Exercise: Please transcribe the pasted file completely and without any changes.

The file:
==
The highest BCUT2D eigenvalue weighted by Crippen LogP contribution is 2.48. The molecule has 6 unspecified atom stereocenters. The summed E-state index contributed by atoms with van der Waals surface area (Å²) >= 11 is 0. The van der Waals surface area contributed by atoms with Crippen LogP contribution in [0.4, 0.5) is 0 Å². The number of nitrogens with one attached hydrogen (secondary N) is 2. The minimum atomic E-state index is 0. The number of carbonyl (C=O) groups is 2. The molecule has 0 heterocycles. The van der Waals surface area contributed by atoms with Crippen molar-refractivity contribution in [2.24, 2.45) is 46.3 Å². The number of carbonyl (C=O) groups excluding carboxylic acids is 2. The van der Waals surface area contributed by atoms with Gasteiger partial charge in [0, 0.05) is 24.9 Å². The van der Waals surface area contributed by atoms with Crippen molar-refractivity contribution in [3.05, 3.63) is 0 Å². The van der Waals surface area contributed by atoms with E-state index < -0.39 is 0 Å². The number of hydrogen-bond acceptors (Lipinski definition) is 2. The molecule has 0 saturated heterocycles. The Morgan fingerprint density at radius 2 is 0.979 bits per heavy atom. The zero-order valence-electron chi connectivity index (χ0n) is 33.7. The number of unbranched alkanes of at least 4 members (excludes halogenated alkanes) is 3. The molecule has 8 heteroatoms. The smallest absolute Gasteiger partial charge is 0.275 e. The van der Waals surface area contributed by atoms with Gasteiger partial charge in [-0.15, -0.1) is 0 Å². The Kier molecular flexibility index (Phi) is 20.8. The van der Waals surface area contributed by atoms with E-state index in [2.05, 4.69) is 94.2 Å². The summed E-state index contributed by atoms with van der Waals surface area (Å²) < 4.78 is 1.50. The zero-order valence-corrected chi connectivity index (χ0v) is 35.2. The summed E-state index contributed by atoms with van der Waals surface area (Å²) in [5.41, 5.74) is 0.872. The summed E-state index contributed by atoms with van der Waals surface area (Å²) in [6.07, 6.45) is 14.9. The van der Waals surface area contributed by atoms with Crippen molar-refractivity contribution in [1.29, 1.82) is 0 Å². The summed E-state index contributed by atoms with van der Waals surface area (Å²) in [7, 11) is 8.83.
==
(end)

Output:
The highest BCUT2D eigenvalue weighted by Crippen LogP contribution is 2.48. The molecule has 6 unspecified atom stereocenters. The summed E-state index contributed by atoms with van der Waals surface area (Å²) >= 11 is 0. The van der Waals surface area contributed by atoms with Crippen LogP contribution in [0.4, 0.5) is 0 Å². The number of nitrogens with one attached hydrogen (secondary N) is 2. The minimum atomic E-state index is 0. The number of carbonyl (C=O) groups is 2. The molecule has 0 heterocycles. The van der Waals surface area contributed by atoms with Crippen molar-refractivity contribution in [2.24, 2.45) is 46.3 Å². The number of carbonyl (C=O) groups excluding carboxylic acids is 2. The van der Waals surface area contributed by atoms with Gasteiger partial charge in [0, 0.05) is 24.9 Å². The van der Waals surface area contributed by atoms with Crippen molar-refractivity contribution in [3.05, 3.63) is 0 Å². The van der Waals surface area contributed by atoms with E-state index < -0.39 is 0 Å². The number of hydrogen-bond acceptors (Lipinski definition) is 2. The molecule has 0 saturated heterocycles. The Morgan fingerprint density at radius 2 is 0.979 bits per heavy atom. The zero-order valence-electron chi connectivity index (χ0n) is 33.7. The number of unbranched alkanes of at least 4 members (excludes halogenated alkanes) is 3. The molecule has 8 heteroatoms. The smallest absolute Gasteiger partial charge is 0.275 e. The van der Waals surface area contributed by atoms with Gasteiger partial charge in [-0.15, -0.1) is 0 Å². The Kier molecular flexibility index (Phi) is 20.8. The van der Waals surface area contributed by atoms with E-state index in [2.05, 4.69) is 94.2 Å². The summed E-state index contributed by atoms with van der Waals surface area (Å²) < 4.78 is 1.50. The zero-order valence-corrected chi connectivity index (χ0v) is 35.2. The summed E-state index contributed by atoms with van der Waals surface area (Å²) in [5.41, 5.74) is 0.872. The summed E-state index contributed by atoms with van der Waals surface area (Å²) in [6.07, 6.45) is 14.9. The van der Waals surface area contributed by atoms with Crippen molar-refractivity contribution in [1.29, 1.82) is 0 Å². The summed E-state index contributed by atoms with van der Waals surface area (Å²) in [7, 11) is 8.83.